No Country for Moderation

Oh boy, it’s getting harder to write about this election. As I mentioned last night, I have a pretty good sense of how this Supreme Court fiasco is going to play out. I guess I’m being a bit too confident that, once the Republicans have a clear Supreme Court majority in place, they won’t use it to outright steal the Presidential race. I shouldn’t discount the possibility. Theres’s a great deal of desperation in the air right now.

Rick Perlstein, who has written a series of history books about the modern Republican Party and conservative movement, had a very striking Tweet this morning about Joe Biden’s speech yesterday regarding the Supreme Court. Perlstein wrote:

It’s so patronizing and counterproductive for Joe Biden to implore Republicans to “follow your conscience,” as if they’re not already — as if they don’t sincerely believe liberalism will lead to the ruin of civilization, and that conscience dictates giving it no safe habor.

He added later:

“If conservatives really sit down and think about it, they’ll agree with me” is not respectful to conservatives. It’s insulting to conservatives. Want conservatives’ respect? Fight with every fiber of your being to defeat them.

Perlstein is very much a man of the left, so what he writes here should not be taken as advocacy for the Republican position, just a clear interpretation of their actions and motives. This is where we are as a country in this moment and I hope Joe Biden understands that. We’re in a fight for the heart and soul of this country and there’s no reasoning it away.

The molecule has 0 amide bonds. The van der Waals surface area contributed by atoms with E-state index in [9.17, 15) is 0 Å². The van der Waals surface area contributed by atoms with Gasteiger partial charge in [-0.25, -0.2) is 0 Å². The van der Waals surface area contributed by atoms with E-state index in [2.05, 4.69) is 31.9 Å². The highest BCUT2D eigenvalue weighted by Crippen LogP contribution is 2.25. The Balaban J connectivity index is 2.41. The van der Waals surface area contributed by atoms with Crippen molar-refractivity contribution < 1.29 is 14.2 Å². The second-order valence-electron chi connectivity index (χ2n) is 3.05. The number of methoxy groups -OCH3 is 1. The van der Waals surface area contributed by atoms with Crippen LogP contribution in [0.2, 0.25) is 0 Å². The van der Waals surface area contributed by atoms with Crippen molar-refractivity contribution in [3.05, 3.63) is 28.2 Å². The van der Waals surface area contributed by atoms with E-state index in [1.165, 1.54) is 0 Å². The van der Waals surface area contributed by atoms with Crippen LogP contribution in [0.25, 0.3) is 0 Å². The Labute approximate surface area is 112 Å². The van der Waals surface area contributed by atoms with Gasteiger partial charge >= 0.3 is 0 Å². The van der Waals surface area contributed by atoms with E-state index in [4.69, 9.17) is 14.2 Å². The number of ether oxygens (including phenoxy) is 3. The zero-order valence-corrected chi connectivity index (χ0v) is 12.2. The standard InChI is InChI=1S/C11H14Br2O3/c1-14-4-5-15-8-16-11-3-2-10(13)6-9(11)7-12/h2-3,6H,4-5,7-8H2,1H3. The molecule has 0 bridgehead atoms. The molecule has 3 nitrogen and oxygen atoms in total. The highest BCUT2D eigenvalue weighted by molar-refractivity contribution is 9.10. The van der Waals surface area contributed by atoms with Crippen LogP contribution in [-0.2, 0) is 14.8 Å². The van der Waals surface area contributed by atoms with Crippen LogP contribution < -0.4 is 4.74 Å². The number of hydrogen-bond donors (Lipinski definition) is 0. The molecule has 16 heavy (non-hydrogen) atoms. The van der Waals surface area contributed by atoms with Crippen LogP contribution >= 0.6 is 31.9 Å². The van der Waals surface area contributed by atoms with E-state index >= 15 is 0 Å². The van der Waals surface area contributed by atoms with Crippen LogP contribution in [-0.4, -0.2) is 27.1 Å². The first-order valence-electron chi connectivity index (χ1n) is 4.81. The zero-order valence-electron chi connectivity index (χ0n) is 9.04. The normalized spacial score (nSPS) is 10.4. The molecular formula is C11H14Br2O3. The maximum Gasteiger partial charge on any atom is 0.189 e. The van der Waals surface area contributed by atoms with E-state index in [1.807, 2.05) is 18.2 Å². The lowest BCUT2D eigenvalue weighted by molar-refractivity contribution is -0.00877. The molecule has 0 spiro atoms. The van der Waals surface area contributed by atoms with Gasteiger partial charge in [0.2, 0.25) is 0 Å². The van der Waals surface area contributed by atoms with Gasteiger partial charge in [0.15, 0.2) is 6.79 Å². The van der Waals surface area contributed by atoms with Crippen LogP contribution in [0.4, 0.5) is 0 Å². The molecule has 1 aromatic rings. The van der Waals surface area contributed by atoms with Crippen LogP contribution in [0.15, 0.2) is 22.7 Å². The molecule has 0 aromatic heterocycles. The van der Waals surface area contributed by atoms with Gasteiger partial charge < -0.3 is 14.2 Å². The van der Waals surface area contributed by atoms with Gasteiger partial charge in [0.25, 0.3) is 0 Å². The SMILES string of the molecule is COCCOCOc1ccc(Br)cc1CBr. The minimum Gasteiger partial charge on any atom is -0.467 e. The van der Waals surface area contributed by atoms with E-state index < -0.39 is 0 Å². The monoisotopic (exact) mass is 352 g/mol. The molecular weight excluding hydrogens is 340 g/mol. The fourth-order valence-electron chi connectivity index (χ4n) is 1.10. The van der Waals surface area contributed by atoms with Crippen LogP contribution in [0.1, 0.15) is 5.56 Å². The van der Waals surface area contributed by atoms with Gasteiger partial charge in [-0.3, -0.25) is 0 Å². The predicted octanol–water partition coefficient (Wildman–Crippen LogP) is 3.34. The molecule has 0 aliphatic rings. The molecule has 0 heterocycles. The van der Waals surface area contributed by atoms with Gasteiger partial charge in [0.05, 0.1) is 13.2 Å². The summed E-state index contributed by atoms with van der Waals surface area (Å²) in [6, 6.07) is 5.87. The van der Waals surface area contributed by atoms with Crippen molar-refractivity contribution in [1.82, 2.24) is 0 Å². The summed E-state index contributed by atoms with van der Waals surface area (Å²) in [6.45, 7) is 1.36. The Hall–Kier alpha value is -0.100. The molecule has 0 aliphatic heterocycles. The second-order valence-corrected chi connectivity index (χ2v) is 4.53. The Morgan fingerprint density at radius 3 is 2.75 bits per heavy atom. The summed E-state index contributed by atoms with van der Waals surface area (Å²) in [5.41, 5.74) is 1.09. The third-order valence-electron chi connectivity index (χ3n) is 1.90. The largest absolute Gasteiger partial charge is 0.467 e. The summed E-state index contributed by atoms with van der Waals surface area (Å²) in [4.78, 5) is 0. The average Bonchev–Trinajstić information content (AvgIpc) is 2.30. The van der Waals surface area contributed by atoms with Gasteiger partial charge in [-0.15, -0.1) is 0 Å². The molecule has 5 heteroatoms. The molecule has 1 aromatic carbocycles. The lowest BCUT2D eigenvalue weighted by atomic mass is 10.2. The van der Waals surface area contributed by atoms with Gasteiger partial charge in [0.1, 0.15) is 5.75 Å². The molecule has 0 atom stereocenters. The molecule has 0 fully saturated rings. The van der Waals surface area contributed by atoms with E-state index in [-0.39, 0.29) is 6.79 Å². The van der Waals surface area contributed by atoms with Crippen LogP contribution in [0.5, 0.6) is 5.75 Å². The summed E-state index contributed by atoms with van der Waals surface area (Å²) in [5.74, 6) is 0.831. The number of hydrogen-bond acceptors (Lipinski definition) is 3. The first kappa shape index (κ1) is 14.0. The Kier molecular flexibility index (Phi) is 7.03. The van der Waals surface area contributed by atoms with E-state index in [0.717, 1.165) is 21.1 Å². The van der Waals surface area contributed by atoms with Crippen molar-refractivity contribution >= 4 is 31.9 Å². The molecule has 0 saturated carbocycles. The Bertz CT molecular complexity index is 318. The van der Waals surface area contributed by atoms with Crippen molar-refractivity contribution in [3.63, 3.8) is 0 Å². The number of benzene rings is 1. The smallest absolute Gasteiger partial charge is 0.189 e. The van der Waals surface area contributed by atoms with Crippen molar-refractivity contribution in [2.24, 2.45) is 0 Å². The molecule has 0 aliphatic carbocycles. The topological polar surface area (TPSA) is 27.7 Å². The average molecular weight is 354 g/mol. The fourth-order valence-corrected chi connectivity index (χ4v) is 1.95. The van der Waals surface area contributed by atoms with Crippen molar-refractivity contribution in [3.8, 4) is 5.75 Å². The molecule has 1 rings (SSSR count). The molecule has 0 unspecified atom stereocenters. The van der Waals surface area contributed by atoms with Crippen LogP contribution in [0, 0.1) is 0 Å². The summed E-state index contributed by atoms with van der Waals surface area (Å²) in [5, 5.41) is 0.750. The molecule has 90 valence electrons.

This highly immoderate time provides me an opportunity to bring, guess who, Michel de Montaigne back to the discussion. It’s been awhile. Both on the blog this year and in my old Montaigne project, I’ve written quite a bit about Montaigne and his views of moderation. This essay is probably the most extensive and in it I write quite a bit about how Montaigne’s pitch for moderation in all things isn’t terribly persuasive.

Earlier this year, I also blogged about Montaigne’s view that the edges of life should be avoided, or as the Jungians might say, we shouldn’t overidentify with the archetypes that might drive us towards more extreme action. In Montaigne’s view:

You can indeed, using artifice rather than nature, make your journey more easily along the margins, where the edges serve as a limit and a guide, rather than take the wide and unhedged Middle Way; but it is also less noble, less commendable. Greatness of soul consists not so much in striving upwards and forwards as in knowing how to find one’s place and draw the line. Whatever is adequate it regards as ample; it shows its sublime quality by preferring the moderate to the outstanding.

This seems to be the path that Joe Biden is staking out now. Don’t try to strive upwards and forward (isn’t that the very definition of being a progressive?), take the wide Middle Way. Be noble. Be sublimely adequate.

I admit that there is some appeal to this philosophy for me, I’m not a terribly extreme person and get very anxious when I see the guard rails come off society. However, there are times when a leader needs to step out of his personal comfort zone and stand up for the people who have placed their trust in him.